ROME (Reuters) - Prime Minister Matteo Renzi returned from holiday this week with his customary vim, tweeting that he was back at work on a new plan to speed up Italy’s sluggish justice system, reform its schools and spur investment.
With Italy in recession for the third time in six years, Renzi badly needs to restore waning international confidence and show that he can finally come good on his repeated pledges to revive the eurozone’s third-largest economy.
The package of measures to be announced on Friday does not directly address the most visible problems like record youth unemployment or the huge public debt, but officials say it is aimed at shoring up some of the weakest points in Italy’s overall economic foundations.
“Our main structural deficits involve the justice system, the education system and everyday bureaucracy, so these are the areas that will be addressed,” said Filippo Taddei, a senior economic policy expert in Renzi’s center-left Democratic Party.
Italy’s slow, cumbersome, expensive and unpredictable justice system, has long been singled out as one of the biggest hurdles to attracting international investment, despite repeated attempts at reform by previous governments.
The World Bank’s 2014 Doing Business survey ranked Italy 103rd out of 189 on the ease of enforcing contracts, with a company requiring an average of 1,185 days and 37 separate procedures that eat up 23 percent of the value of a claim.
The reform aims to halve the 5.2 million-strong backlog of outstanding cases and reduce the length of trials as well as beef up penalties for money laundering and fraud offences.
Education, the other main project, has proven just as problematic, in spite of a series of past reforms.
Italy, which spends just 4.3 percent of its gross domestic product on education, less than any other country in the eurozone, has long struggled to produce the kind of qualified workforce capable of prospering in a globalized economy.
Despite some marked improvements in recent years, Italian students still lag their peers in other countries in maths, science and reading, according to rankings by the 34-member Organization for Economic Cooperation and Development.
The main thrust of the reform is expected to concentrate on reducing the army of temporary supply teachers which Italy’s 41,000 schools depend on. But as with other measures, the package has been held up by uncertainty over financial cover.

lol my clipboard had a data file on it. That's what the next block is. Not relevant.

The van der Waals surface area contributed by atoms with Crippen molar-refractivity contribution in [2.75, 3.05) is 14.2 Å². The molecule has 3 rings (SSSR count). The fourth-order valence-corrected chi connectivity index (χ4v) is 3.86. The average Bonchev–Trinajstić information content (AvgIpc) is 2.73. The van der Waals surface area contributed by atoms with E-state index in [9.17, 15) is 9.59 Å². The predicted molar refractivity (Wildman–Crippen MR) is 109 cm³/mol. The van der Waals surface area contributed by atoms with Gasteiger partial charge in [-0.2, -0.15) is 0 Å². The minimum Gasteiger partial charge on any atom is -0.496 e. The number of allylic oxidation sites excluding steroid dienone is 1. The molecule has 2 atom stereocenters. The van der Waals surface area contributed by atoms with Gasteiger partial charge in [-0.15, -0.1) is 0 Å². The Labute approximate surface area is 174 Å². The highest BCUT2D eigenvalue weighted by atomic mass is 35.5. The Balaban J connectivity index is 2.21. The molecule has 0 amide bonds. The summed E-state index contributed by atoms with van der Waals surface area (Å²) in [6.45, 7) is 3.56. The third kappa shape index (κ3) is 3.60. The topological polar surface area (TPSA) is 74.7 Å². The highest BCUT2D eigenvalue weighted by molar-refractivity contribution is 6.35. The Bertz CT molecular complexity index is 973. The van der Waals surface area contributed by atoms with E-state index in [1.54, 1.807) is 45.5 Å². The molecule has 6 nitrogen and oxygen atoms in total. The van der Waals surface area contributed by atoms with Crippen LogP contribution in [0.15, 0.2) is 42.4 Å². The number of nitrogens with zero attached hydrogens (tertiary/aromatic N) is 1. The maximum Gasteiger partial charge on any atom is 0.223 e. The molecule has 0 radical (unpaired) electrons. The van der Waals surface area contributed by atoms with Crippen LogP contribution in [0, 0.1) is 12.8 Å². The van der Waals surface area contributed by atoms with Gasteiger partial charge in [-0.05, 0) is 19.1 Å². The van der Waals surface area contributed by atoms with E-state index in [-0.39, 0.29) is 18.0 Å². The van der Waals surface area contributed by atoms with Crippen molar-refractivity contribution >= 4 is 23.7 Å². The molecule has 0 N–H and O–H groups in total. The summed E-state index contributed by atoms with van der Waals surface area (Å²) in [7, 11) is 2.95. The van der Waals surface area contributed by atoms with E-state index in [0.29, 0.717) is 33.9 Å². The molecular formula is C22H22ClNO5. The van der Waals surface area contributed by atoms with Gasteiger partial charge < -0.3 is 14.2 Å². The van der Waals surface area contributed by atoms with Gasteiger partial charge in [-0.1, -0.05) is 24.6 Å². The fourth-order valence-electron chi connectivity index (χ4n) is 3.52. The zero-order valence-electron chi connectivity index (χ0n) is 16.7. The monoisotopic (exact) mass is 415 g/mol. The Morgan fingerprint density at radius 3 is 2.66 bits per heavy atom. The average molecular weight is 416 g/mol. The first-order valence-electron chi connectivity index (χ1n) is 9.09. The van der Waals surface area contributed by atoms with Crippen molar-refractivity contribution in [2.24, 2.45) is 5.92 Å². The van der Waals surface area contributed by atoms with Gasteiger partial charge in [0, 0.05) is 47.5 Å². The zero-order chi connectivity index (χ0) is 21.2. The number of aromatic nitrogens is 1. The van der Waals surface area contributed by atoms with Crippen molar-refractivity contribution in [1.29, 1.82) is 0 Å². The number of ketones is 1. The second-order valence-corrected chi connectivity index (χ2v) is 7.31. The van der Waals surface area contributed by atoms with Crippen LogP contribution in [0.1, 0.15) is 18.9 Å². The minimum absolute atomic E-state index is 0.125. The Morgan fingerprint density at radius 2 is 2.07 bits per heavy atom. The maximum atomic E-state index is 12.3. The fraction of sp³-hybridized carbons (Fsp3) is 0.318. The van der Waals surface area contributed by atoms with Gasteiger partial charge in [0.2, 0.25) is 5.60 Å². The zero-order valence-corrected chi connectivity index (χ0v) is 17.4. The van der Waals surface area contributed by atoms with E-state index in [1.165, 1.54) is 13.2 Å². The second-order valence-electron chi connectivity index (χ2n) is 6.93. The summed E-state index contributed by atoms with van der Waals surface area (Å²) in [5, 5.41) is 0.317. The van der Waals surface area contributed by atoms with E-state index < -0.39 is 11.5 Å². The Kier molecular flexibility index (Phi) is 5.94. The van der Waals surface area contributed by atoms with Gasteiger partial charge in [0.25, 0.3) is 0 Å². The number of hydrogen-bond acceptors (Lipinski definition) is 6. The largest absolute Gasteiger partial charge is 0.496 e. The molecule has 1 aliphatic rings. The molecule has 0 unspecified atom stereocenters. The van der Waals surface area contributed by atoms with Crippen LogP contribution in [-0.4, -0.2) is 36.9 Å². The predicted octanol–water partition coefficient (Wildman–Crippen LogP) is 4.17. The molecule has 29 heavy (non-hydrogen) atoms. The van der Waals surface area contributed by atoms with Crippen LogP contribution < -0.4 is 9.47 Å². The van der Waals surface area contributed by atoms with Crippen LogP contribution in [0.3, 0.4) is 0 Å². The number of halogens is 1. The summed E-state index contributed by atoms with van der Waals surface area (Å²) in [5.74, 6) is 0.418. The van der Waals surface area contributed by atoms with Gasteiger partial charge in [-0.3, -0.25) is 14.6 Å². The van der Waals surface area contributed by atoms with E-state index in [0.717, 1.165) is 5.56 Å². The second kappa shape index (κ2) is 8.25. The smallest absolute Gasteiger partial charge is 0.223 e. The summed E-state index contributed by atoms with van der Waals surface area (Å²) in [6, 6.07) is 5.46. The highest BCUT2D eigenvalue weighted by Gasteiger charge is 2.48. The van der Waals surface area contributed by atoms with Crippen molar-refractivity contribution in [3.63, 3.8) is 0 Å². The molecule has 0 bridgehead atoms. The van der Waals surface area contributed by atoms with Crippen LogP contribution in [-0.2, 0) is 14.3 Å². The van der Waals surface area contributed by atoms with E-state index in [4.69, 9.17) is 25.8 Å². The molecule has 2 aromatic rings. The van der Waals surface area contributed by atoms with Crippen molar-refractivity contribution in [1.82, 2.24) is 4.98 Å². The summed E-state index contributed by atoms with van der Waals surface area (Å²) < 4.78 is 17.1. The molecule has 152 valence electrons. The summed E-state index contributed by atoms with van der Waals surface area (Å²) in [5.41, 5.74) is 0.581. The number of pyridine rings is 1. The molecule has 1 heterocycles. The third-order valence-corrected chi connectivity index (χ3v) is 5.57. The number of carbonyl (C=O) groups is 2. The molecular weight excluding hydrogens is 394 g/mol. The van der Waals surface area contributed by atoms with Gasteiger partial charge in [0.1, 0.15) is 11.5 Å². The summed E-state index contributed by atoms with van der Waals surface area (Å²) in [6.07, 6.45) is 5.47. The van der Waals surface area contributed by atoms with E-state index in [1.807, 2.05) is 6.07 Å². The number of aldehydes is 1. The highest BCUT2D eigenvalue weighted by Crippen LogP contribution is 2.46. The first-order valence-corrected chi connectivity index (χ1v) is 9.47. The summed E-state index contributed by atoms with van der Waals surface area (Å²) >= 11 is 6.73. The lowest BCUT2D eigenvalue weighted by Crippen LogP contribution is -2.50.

Together with a broader set of measures meant to encourage investment in public infrastructure, dubbed “Unblock Italy”, officials hope the package will address chronic weaknesses of the economy without imposing a heavy strain on public finances.
“Renzi will announce measures that are useful but don’t require new financial resources,” Taddei told Reuters.
Renzi’s record on implementing reforms has come under scrutiny since he took office in February, with European Central Bank President Mario Draghi remarking pointedly this month that a lack of progress was hampering a return to growth in Italy.
Business confidence data released on Thursday showed a slump to a 12-month low in August, underlining the extent to which Draghi’s misgivings are shared by Italian firms.
The long-term measures expected on Friday will not produce the kind of jolt capable of lifting the economy out of recession immediately, but they are nonetheless important as signals that the 1,000-day reform process Renzi has promised is on track.
Although Renzi has said repeatedly that Italy will keep its budget deficit under the European Union’s ceiling of 3 percent of GDP, his margin for maneuver is being increasingly squeezed.
Comments by Draghi on fiscal policy last week, widely taken as a signal the ECB may be more receptive to calls for a turn away from budget austerity, offer Italy some encouragement. But EU partners, who meet in Brussels on Saturday, will only be persuaded if there are clear signs that Renzi can deliver.
He has already run into opposition, with center-right partners in his coalition objecting to key parts of the justice reform. He is also likely to struggle to pay for urgently needed change, with both courts and schools suffering from a chronic lack of investment that has worsened in the past six years.
That will feed into the next challenge on the government’s agenda, planning the 2015 budget, which is due in October and where it will have to find some 15 billion euros ($19.8 billion) in spending cuts to keep the deficit under control.
“That is the big challenge,” Taddei said. “All recent Italian governments have tried to do a spending review but they have always failed at the last mile because they haven’t been willing to pay the political price. Now I think we have someone who is willing to pay the political price.”
Editing by Crispian Balmer